With all the negativity that has been going on in golf in recent years, GNN bloggers have been asked to discuss what they’re thankful for in the golf industry as Thanksgiving weekend approaches. It’s Michael Schurman’s turn below.
It is rare that I project my personal life into my blogs, opinions yes but personal life no.
Last week, my long time friend and fellow golf professional Dave Clayton once again organized an overnight trip to Gananoque for eight Ontario golf professionals. We play at Smuggler’s Glen and stay at the Glen Resort.
While there, we have a two-day competition pitting Ontario against a team from Ottawa and one from Quebec. In some instances we renew friendships that have continued for many years.
For example, Wayne Swann who now owns a course in Dunsford, Ont., was the assistant professional to Mel Taylor at Aurora Highlands in 1964 and I was the backshop boy.
We have played numerous times, enjoyed dinner together and spent countless hours talking golf over our 51-year friendship.
I tell you this because during the trip home, my wife and I were talking about some of the difficulties we have had to endure over the past few years.
In February 2011, I tore my left rotator cuff and was unable to play golf for the next two seasons.
In June 2011, my best friend and travelling companion, Frank Whibley died after years of fighting cancer.
My wife’s parents have had multiple health issues that consumed most of her time. In June of 2014, my mother died unexpectedly and our 96-year-old father came to live with my wife and me.
He passed away in December and as much as I can hear some people voice “you’ve got to be kidding,” we lost our long time Great Dane, Rossi in the winter.
So what could I possibly have to be thankful for this weekend?
First, I have the most incredible wife and we are both healthy. My mother lived until age 92; was rarely ill and only lived one month after being diagnosed with cancer of the esophagus. She had an unbelievable send-off and didn’t suffer. My Dad wanted to join her as soon as he could. I’m sad for me but I’m happy for him. He didn’t suffer at all either.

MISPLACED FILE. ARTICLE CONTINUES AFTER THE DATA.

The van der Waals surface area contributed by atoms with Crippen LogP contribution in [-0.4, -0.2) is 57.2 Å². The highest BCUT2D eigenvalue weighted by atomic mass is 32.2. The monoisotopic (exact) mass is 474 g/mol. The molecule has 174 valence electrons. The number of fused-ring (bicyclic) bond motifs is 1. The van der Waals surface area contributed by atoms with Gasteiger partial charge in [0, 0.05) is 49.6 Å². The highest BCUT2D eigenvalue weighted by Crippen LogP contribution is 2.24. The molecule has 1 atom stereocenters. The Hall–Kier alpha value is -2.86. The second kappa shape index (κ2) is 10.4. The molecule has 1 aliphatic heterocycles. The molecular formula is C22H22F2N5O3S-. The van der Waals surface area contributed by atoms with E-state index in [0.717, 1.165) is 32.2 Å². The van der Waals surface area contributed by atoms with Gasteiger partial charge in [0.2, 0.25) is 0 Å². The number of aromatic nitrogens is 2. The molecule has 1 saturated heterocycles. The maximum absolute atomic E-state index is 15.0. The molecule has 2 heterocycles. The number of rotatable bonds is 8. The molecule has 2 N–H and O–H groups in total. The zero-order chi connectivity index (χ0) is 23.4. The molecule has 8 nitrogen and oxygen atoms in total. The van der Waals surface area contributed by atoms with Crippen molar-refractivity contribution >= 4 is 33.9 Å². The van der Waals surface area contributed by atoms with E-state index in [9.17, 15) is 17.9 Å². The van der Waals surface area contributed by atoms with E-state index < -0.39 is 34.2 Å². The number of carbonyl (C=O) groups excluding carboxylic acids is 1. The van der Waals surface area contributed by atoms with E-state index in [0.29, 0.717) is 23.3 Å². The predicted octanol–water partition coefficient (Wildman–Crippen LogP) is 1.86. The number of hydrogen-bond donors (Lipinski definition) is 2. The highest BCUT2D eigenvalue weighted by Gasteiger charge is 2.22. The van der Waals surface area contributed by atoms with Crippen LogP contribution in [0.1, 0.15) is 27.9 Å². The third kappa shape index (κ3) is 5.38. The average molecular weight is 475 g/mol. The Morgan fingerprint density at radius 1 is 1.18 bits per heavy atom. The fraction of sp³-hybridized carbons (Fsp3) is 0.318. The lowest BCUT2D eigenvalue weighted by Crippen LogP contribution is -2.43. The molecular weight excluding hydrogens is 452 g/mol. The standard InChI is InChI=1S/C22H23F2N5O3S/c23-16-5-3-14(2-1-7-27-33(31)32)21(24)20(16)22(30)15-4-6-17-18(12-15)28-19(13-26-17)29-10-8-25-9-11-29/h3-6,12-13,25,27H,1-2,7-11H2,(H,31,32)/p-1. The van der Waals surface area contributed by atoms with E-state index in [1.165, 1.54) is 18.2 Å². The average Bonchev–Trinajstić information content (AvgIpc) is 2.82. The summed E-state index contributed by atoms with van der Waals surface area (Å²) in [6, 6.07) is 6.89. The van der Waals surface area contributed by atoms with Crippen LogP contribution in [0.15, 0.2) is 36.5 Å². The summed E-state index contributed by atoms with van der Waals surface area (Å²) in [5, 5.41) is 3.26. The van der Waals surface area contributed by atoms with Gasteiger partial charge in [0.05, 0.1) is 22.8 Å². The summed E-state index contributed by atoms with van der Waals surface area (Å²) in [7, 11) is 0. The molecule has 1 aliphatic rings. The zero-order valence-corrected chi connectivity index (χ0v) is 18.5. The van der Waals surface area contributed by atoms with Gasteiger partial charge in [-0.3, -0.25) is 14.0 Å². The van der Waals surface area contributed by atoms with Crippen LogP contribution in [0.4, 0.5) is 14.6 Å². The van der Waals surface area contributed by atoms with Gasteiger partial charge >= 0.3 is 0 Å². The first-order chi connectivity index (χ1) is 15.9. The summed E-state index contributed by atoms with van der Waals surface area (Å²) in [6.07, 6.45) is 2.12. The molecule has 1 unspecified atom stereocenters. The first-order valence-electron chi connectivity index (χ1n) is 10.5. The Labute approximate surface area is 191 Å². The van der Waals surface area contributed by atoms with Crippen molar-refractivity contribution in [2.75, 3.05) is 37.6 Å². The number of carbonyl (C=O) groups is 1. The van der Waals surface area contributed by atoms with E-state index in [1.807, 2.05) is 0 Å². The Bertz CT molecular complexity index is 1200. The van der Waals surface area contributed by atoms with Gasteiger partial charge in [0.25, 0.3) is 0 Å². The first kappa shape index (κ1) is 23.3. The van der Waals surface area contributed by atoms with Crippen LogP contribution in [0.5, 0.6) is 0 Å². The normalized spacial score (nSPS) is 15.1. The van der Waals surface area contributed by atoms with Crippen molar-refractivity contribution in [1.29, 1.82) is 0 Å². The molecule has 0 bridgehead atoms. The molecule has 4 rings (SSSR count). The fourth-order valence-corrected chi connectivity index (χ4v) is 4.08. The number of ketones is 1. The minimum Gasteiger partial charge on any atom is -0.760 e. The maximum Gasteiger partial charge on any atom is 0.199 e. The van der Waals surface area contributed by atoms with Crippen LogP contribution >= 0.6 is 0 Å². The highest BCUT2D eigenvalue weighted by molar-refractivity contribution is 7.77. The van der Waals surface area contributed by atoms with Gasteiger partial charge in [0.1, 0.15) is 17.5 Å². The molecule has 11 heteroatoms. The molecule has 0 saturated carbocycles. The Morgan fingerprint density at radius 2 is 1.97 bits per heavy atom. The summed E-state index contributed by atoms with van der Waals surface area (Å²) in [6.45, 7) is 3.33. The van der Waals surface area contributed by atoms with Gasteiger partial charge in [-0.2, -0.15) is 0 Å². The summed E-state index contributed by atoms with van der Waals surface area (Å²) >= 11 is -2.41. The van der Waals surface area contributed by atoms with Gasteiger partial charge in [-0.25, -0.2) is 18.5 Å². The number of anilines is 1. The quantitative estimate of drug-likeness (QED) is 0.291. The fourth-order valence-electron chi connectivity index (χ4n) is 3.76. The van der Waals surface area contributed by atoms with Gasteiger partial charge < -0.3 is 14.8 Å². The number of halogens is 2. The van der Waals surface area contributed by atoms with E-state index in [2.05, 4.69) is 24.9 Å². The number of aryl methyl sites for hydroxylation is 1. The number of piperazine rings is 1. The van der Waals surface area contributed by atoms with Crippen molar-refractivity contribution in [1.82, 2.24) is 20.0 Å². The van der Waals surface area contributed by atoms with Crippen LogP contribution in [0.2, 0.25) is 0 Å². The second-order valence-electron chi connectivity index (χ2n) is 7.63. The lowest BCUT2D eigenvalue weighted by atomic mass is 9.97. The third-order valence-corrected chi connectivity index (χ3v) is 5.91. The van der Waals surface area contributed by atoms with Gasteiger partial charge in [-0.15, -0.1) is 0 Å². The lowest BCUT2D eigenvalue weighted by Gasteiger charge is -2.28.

The silver lining regarding Dad was that I left home 50 years ago. Sure, we saw each other at Christmas and other times, but I didn’t really know him. During the six months that he was here, I was his primary caregiver.
I drove him to appointments and meetings. We shared hour upon hour reminiscing and exchanging ideas. We became friends like we had never been before.
Last year wasn’t easy! We had a lot of pain and anguish but this weekend is Thanksgiving, not misery weekend.
My parents were the longest living, married couple in Ontario when Mom died. In their 72 years of marriage, I never saw them fight, argue or cast a disparaging remark at one other. I befriended my father in a way I cannot describe.
Frank and I played over 300 rounds together and travelled thousands of miles. Ross gave us a friendship only a dog-lover could ever understand and my son and his wife are healthy, as are my grandson and granddaughter.
The best part is that in every way each of them played a role in our lives they each brought my wife and I closer together.
So this Thanksgiving, take a look around you.
We’ve just had one of the best summers for weather ever, rounds are up and profits are up. Go home, open the door and hug everyone who lives there. We all have a lot to be thankful for this year.